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My Life With C-PTSD

September 4, 2017

         I have Complex-PTSD, a type of PTSD in which the individual has experienced trauma over an extended period of time as opposed to just one traumatic event, like a car accident or shooting. People who have been in abusive relationships, veterans, or those were abused throughout their childhood often have C-PTSD. C-PTSD is tricky to recover from. A former therapist of mine tried Accelerated Resolution Therapy (ART) but the problem was that the therapy only focused on one incident of physical abuse I experienced with my ex-boyfriend when, in reality, the entire relationship was full of psychological and emotional trauma as well as other violent episodes. Trying to erase the image of one act of violence, which is what ART aims to do, did nothing for what the trauma did to me psychologically and didn’t help me with the other flashbacks I have. I was promised I would be guaranteed amazing results with ART and would walk away trauma-free by six sessions. Instead, I felt more anxious than ever and my panic attacks increased. We didn’t sort through my low self-esteem or feelings of worthlessness. We didn’t talk about my fear of men resulting from the abuse or my constant paranoia. PTSD, though currently discussed as a mental illness, is widely acknowledged to be a brain injury due to scans that show how trauma changes the appearance of the brain and ultimately how it functions.

         There is often a dramatic shift in personality in those affected by PTSD and that was an aspect of recovery my therapist seemed to ignore. She thought she could erase my memory and have me go back to who I used to be. But I can’t. I’ll never reach a better place if I keep my focus on fully recovering because that’s not possible. I wouldn’t be human if what happened to me didn’t leave a lasting impression. It seems like everyone in my life expects me to one day recover and go back to my old self. They want my brain to work like theirs so I can solve all of my problems through positivity and confidence. People hear the word “PTSD” and expect me to jump at fireworks and have nightmares (both of which I experience), however, they don’t always realize the way PTSD affects your everyday life. I realize every day how little people understand about mental illnesses and how they affect people’s lives. I want to share my full PTSD story with you to help spread awareness of what it’s really like to live with this disorder and why I can’t go back to who I used to be.

         After I graduated college in 2013, I became involved in a relationship with a classmate I had a crush on for several months. I was never the kind of girl to get asked out in high school so I felt special when someone I looked up to took interest in me. Looking back, the bullying I experienced in high school set me up to have minimal standards for what I deserved. I spent my whole life believing I was a burden to others so when people treat me poorly, I blame myself. I felt like I was lucky to be noticed by him and ignored several red flags. When our relationship began, he was always telling me stories about his previous girlfriends and how badly they hurt him. He told me I couldn’t hurt him the way they did and I felt like I was responsible for making sure he was always happy and never upset with me. I never took the time to question whether I was being treated right or if I was happy, especially since I hadn’t been in a real relationship before him and didn’t have anything to compare our relationship to.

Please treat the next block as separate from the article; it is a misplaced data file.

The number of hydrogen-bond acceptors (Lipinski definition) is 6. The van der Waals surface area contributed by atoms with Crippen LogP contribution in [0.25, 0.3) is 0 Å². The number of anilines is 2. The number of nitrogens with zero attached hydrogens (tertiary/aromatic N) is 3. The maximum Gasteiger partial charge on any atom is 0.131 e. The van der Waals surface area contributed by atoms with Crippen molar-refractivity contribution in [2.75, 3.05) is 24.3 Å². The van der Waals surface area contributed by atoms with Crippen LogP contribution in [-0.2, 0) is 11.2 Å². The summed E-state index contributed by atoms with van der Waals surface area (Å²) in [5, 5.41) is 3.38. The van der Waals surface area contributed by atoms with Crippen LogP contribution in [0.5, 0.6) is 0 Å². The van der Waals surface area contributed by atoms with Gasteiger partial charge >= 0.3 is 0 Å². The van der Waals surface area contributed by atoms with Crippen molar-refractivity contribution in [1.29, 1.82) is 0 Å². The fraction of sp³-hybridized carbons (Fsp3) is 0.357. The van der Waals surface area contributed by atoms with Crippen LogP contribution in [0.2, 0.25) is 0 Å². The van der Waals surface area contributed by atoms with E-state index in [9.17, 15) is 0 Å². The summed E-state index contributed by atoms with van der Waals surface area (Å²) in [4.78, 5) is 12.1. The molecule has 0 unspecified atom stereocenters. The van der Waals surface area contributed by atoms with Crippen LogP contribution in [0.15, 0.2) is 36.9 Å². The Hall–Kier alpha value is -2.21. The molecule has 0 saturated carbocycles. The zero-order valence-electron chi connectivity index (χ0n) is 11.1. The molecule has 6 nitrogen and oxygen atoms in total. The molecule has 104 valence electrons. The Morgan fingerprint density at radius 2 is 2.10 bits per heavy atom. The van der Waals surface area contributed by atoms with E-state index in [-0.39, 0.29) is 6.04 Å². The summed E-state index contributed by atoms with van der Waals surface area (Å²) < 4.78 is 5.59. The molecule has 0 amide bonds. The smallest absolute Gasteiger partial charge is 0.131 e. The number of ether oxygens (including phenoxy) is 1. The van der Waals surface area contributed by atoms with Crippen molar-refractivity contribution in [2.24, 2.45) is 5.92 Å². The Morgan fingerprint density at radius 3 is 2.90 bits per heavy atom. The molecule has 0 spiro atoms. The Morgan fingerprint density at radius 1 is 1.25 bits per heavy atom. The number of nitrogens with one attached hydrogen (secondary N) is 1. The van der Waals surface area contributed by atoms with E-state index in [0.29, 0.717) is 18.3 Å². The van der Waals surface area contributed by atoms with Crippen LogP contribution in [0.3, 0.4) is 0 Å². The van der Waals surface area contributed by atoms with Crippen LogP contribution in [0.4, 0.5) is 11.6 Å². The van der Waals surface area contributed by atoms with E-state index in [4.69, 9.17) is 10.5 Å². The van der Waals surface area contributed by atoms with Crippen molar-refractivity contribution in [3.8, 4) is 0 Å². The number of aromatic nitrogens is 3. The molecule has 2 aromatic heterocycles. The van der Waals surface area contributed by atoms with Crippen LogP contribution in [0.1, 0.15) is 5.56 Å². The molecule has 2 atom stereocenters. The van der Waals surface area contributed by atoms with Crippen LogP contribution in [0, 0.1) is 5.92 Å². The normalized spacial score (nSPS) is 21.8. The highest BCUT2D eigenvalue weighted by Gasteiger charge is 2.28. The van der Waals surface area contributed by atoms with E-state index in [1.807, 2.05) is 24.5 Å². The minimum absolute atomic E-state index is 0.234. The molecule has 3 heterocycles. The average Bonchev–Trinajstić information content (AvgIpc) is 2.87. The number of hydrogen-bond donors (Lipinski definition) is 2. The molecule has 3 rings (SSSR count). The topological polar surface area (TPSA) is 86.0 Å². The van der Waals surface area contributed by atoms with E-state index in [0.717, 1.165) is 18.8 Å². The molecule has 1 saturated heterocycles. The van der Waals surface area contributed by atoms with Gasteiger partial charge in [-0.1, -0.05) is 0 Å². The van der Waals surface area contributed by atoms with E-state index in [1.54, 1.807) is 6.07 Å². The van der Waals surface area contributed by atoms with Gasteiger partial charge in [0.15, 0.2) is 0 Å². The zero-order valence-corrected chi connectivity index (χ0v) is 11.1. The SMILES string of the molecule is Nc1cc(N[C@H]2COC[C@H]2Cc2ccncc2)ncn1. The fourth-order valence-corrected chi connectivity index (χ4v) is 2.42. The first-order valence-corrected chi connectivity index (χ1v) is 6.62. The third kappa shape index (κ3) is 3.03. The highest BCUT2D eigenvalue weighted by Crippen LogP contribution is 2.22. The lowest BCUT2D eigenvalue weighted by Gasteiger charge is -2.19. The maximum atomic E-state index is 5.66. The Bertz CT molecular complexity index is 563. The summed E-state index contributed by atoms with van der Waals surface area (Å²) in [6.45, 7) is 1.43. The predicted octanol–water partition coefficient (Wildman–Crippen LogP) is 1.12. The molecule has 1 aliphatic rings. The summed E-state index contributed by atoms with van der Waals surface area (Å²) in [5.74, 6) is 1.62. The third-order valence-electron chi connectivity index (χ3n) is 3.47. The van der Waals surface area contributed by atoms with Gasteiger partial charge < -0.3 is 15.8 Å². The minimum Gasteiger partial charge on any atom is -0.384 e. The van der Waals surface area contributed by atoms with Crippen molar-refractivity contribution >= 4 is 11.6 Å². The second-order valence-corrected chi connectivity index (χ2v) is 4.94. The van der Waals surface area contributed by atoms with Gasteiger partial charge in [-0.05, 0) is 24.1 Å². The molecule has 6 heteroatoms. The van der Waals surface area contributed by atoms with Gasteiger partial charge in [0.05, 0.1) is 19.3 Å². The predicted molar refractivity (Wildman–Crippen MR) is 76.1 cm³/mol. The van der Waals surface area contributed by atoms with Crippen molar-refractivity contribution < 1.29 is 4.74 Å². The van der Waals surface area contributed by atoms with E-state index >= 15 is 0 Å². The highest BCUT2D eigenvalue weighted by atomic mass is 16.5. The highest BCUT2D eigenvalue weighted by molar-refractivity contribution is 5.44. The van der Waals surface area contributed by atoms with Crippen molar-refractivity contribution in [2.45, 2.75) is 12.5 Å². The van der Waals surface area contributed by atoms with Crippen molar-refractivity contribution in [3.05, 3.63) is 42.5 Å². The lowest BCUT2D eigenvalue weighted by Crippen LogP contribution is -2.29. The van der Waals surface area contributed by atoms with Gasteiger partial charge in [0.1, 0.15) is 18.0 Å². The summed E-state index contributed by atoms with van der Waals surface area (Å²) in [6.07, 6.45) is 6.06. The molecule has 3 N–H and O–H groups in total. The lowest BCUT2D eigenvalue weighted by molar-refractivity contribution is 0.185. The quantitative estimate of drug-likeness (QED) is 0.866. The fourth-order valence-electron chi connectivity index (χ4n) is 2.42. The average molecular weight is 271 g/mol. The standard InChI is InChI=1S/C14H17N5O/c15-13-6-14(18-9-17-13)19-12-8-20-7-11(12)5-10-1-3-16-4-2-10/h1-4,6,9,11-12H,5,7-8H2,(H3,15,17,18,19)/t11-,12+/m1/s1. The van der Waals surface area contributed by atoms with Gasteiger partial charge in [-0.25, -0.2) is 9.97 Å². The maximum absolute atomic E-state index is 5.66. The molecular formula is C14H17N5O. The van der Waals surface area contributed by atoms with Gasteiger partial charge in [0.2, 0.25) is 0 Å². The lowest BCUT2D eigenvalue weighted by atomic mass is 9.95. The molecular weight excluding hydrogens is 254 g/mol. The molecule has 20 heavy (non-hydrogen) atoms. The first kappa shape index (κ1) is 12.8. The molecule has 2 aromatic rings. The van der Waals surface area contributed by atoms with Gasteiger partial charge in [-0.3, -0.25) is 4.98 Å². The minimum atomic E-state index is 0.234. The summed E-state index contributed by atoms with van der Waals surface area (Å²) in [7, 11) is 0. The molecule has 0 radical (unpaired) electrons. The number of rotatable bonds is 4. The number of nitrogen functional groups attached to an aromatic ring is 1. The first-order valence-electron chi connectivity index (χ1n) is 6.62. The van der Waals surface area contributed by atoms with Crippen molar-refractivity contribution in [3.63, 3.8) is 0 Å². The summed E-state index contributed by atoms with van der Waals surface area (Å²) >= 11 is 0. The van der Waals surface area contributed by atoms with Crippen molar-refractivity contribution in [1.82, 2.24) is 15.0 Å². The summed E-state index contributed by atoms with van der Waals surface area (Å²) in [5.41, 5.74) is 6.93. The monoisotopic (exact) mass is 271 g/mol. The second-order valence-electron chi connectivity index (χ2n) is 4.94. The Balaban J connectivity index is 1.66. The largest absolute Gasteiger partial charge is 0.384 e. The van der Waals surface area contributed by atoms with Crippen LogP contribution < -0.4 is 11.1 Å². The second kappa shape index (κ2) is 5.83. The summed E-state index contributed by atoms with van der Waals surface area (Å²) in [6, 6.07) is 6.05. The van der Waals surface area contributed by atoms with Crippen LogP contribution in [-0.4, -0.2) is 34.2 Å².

When I was in a car accident he went out and partied with his friends, turning his phone off. He told me this was normal and that wanting him to be there for me was me suffocating him. I believed him.

         He got out of my car and started kicking it over and over, screaming at the top of his lungs, when I told him I loved him for the first time. He told me it was my fault for making him feel obligated to love me back. I apologized. 

         I started to notice that he was the one who did all of the talking, mostly about other girls, and that he barely knew anything about me, even 8 months into our relationship. I brought up that I would like it if he took more interest in me and didn’t talk about other girls in a sexual manner so much. He told me I was crazy and that I made him feel like nothing he did was good enough. I felt guilty and hated myself.

         He hit me on Valentine’s Day for wanting to hug him and told me it was my fault. I begged for forgiveness.

         I spent a year believing that it was normal for your boyfriend to never listen to you talk and that I was a bad girlfriend for feeling weird about him always seeming to be secretive and obsessed with other girls. He had a difficult past and I allowed that to be his excuse for everything. Having lived my whole life with anxiety has made me aware of the reasons why people act the way they do. I know that anxiety hasn’t made me a perfect person. I’m not as good of a friend as I could be because I’m usually too anxious to leave my apartment or make a phone call. I compare myself to other girls and need constant reassurance. How could I make him feel bad for his behavior when I wasn’t perfect myself? I gave myself the label of the crazy jealous girlfriend and fell into a deep depression that I blamed myself for. Everyone always told me how handsome he was and that I was lucky to have snagged him. His friends thought he was the coolest guy in the world. He was like the popular boy in high school I could never have had. I believed there was something wrong with me for crying so much when I should have been feeling so lucky to be his girlfriend. I hated myself for having depression and anxiety because I knew he hated me for having it. I was always reminded of how much of a burden I was and how his ex-girlfriend was better than I was.